Mathematics Stack Exchange is a question and answer site for people studying math at any level and professionals in related fields. It's 100% free, no registration required.

Sign up
Here's how it works:
  1. Anybody can ask a question
  2. Anybody can answer
  3. The best answers are voted up and rise to the top

What I want to show is the following statement.

For every prime of the form $2^{4n}+1$, 7 is a primitive root.

What I get is that

$$7^{2^{k}}\equiv1\pmod{p}$$ $$7^{2^{k-1}}\equiv-1\equiv2^{4n}\pmod{p}$$ $$7^{2^{k-2}}\equiv(2^{n})^2\pmod{p}$$ Thus $(\frac{2^n}{p})=(\frac{7^{2^{k-2}}}{p})=1$.

I think that $7$ is important because $7$ is a primitive root but I don't know how to use $7$.

share|cite|improve this question
For primality of $2^{4n}+1,n$ can not contain any odd factor $>1$ – lab bhattacharjee May 18 '13 at 17:43
up vote 4 down vote accepted

Assume that $p=2^{4n}+1$ is a prime. We know that the order of $7$ is a factor of $p-1$, so it is a power of two. The claim is equivalent to saying that the order is exactly $p-1$. Assume that this is not the case. Then the order is a factor of $(p-1)/2$ meaning that $$ \left(\frac7p\right)\equiv 7^{(p-1)/2}\equiv 1\pmod p. $$ The case $n=0$ is easy, so we can assume that $n>0$. Then $p\equiv1\pmod4$, so the law of quadratic recpirocity tells that the claim is equivalent to $$ \left(\frac{p}7\right)=1. $$ As $2^3\equiv1\pmod7$, $p\equiv 2^n+1\pmod7.$ The residue class of $2^n+1$ modulo $7$ can be either $2,3$ or $5$, when $n\equiv 0,1,2\pmod3$ respectively. Of these, only $2$ is a quadratic residue modulo $7$. This means that we must have $3\mid n$. I leave it to you to prove that in that case $p$ cannot be a prime unless $n=0$ and $p=2$.

share|cite|improve this answer
Mind you, there are relatively few primes $p$ of this form known. Ask Fermat :-) – Jyrki Lahtonen May 18 '13 at 16:57
"Clearly $p\equiv 1\pmod 4$" - not really. The typical exeption is $n=0$, $p=2$ - but of course $7$ is a primitive root there as well. – Hagen von Eitzen May 18 '13 at 16:57
@Hagen, you're right, of course. I initially thought that the claim is false for $n=0$ as I calculated that $2^0+1=3$. Then I realised that error, but forgot that I actually used that assumption :-) Editing.... – Jyrki Lahtonen May 18 '13 at 16:59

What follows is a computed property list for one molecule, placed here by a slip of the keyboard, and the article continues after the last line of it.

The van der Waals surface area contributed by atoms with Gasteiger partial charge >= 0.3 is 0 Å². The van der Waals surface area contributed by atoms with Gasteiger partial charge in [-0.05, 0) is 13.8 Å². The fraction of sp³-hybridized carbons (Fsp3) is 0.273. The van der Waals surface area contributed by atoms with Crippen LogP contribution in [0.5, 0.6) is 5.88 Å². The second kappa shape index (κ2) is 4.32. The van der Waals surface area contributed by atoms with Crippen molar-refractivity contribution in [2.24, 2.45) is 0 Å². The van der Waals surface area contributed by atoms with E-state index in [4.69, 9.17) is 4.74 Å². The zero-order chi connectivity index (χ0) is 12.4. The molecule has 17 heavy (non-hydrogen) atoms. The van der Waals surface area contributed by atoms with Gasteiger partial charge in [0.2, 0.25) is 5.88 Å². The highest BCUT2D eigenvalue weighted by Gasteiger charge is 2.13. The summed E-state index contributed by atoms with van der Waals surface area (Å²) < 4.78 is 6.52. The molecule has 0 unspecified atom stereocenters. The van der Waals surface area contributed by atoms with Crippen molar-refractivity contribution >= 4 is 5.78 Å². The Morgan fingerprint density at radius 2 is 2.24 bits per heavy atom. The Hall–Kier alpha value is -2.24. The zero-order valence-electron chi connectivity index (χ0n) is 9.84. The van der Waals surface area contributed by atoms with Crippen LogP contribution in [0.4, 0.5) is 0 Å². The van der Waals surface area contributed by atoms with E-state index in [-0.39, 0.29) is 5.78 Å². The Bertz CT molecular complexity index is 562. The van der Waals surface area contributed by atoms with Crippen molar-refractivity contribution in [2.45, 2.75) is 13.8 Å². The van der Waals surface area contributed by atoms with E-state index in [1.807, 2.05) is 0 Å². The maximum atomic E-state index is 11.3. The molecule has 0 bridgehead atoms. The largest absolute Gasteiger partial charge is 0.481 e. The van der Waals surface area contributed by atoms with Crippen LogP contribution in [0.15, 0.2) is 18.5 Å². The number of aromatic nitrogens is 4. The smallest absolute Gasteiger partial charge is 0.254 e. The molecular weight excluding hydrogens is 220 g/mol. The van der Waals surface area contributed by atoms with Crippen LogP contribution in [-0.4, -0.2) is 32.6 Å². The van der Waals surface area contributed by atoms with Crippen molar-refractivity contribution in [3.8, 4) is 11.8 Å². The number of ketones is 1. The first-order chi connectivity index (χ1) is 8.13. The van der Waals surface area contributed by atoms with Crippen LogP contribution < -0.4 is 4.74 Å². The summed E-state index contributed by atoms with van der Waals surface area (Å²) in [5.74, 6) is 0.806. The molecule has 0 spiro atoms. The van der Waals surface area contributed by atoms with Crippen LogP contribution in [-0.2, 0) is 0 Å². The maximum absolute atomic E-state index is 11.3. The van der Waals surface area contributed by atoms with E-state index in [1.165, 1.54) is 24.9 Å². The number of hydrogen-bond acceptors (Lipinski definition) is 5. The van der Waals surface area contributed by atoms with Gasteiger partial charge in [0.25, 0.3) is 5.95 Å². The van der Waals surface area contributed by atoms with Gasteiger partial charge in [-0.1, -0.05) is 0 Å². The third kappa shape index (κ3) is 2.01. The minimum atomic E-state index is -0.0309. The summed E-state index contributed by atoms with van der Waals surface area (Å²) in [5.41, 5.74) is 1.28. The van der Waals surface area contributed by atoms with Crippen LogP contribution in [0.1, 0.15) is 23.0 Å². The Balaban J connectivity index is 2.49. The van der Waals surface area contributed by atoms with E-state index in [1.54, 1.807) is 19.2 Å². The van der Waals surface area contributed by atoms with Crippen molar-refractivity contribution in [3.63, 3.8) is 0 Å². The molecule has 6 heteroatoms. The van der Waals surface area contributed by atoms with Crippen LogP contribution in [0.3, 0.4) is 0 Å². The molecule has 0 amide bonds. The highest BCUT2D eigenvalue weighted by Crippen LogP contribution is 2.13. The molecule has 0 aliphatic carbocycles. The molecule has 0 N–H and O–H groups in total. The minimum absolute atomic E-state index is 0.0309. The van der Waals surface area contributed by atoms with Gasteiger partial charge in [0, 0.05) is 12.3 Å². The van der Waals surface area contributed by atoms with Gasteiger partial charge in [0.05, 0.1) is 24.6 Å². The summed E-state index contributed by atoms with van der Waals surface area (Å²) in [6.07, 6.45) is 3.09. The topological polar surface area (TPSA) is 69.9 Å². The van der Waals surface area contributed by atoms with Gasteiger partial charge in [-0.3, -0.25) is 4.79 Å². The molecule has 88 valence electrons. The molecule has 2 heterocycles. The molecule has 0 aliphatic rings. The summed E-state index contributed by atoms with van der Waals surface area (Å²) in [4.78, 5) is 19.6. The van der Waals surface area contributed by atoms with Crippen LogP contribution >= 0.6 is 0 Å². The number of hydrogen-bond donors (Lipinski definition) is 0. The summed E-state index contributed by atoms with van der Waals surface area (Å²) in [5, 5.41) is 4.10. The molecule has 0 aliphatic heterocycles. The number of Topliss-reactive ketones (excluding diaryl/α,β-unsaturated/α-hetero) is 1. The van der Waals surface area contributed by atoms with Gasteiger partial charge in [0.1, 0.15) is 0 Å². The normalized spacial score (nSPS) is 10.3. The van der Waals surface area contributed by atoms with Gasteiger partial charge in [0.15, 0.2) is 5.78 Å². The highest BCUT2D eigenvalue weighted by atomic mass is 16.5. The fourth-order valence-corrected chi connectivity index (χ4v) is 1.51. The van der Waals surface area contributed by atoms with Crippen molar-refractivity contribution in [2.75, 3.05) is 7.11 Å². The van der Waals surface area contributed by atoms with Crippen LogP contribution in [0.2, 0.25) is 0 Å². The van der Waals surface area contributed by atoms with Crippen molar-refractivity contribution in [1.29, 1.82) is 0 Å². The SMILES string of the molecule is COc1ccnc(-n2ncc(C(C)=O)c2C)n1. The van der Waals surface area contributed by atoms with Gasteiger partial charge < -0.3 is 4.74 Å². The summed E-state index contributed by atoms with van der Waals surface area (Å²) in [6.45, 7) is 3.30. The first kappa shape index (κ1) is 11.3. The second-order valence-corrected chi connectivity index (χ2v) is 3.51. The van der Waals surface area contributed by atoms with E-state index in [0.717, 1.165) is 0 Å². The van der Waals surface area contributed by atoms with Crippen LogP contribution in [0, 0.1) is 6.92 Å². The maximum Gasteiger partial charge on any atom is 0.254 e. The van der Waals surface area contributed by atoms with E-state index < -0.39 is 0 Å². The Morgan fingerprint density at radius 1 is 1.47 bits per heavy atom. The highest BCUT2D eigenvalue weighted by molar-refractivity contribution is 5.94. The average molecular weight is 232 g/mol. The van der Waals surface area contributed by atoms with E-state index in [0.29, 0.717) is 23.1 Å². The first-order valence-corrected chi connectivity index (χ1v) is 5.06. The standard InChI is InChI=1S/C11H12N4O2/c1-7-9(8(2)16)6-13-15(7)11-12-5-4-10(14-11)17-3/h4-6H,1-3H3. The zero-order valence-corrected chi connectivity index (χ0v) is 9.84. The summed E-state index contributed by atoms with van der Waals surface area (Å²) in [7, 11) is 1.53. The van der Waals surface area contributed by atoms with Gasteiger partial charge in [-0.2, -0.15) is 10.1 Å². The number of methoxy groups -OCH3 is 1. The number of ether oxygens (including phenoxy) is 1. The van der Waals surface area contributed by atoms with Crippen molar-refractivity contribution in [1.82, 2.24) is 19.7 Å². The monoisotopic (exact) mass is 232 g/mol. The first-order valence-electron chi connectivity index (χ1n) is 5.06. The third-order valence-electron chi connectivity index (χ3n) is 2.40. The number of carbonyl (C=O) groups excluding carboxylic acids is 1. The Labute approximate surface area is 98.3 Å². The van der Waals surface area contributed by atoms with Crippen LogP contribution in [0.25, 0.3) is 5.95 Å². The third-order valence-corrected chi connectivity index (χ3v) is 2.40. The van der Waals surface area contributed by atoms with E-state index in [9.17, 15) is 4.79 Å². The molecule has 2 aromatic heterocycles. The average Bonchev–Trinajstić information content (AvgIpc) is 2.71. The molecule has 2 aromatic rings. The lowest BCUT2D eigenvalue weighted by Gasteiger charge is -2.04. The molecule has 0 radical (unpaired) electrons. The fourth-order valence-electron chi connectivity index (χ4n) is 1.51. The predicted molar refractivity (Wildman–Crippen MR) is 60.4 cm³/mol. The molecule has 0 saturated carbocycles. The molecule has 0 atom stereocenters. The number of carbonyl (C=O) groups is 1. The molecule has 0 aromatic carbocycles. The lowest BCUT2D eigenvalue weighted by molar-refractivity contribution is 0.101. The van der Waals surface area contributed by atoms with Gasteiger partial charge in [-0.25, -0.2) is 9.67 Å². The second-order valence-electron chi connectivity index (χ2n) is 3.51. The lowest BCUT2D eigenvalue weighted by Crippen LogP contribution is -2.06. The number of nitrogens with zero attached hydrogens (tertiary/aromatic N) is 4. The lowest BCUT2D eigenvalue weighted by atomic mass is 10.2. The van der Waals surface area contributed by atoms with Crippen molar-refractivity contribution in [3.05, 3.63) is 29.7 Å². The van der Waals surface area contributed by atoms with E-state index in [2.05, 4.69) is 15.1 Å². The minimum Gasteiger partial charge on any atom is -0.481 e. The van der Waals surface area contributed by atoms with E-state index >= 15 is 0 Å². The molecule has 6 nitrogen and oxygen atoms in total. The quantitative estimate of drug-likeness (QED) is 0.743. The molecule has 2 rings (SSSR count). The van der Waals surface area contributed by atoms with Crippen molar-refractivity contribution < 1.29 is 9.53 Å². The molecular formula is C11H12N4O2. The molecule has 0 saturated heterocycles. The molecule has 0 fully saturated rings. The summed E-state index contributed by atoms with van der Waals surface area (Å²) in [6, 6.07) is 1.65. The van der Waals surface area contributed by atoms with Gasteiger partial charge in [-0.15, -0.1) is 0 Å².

What I missed is the connection between the primitive root and the Legendre symbol. I will keep in mind the key idea that $(\frac{7}{p})\equiv 7^{(p-1)/2} \equiv 1 \pmod{p}$. – Guillermo May 18 '13 at 17:00
@Guillermo: Except that (for primes of our form) $7^{(p-1)/2}\equiv -1\pmod{p}$. You may have misunderstood the proof by contradiction. – André Nicolas May 18 '13 at 17:54

Recall that any prime $p$ has $\varphi(p-1)$ primitive roots. In our case, $\varphi(p-1)=(p-1)/2$.

Any prime $p$ has $(p-1)/2$ quadratic non-residues. Any primitive root is a non-residue, so for primes $p$ of the form $2^w+1$, every NR is a primitive root.

It remains to show that $7$ is a NR of $p$. This is dealt with in the answer by Jyrki Lahtonen. Briefly, use Reciprocity.

share|cite|improve this answer

Case $n=0$ is trivial and satisfies our assumption. So consider all possible outcomes when the natural number $n = 3k + t$ for some $k \in \mathbb{Z}$ and $t \in \{\, 0,1,2 \,\}$: \begin{align*} & p = 2^{4\cdot 3k} + 1 = 2^{12k}+1 = (2^{4k} + 1)(2^{8k} - 2^{4k} + 1) \not\in \mathbb{P} \quad (\text{prime}); \\ & p = 2^{4\cdot (3k+1)} + 1 = 8^{4k} \cdot 16^1 + 1 \equiv 1^{4k} \cdot 2^1 + 1 = 3 \mod{7}; \\ & p = 2^{4\cdot (3k+2)} + 1 = 8^{4k} \cdot 16^2 + 1 \equiv 1^{4k} \cdot 2^2 + 1 = 5 \mod{7}. \end{align*}

If $p \equiv 3 \mod{7}$ then we have $(p/7) = (3/7) = -(7/3) = -(1/3) = -1$.

If $p \equiv 5 \mod{7}$ then we have $(p/7) = (5/7) = (7/5) = (2/5) = -1$.

Since obviously $p \equiv 1 \mod{4}$, quadratic reciprocity law gives $(7/p) = (p/7)$ and \begin{equation*} -1 = (p/7) = (7/p) \equiv 7^{\frac{p-1}{2}} = 7^{2^{4n-1}} \mod{p}. \end{equation*} This means that $\operatorname{ord}_p(7) \nmid 2^{4n-1}$ while at the same time $\operatorname{ord}_p(7) \mid \varphi(p) = 2^{4n}$. Then the only possibility is that $\operatorname{ord}_p(7) = \varphi(p)$ and $7$ is a primitive root modulo $p$ by definition.

share|cite|improve this answer

Your Answer


By posting your answer, you agree to the privacy policy and terms of service.

Not the answer you're looking for? Browse other questions tagged or ask your own question.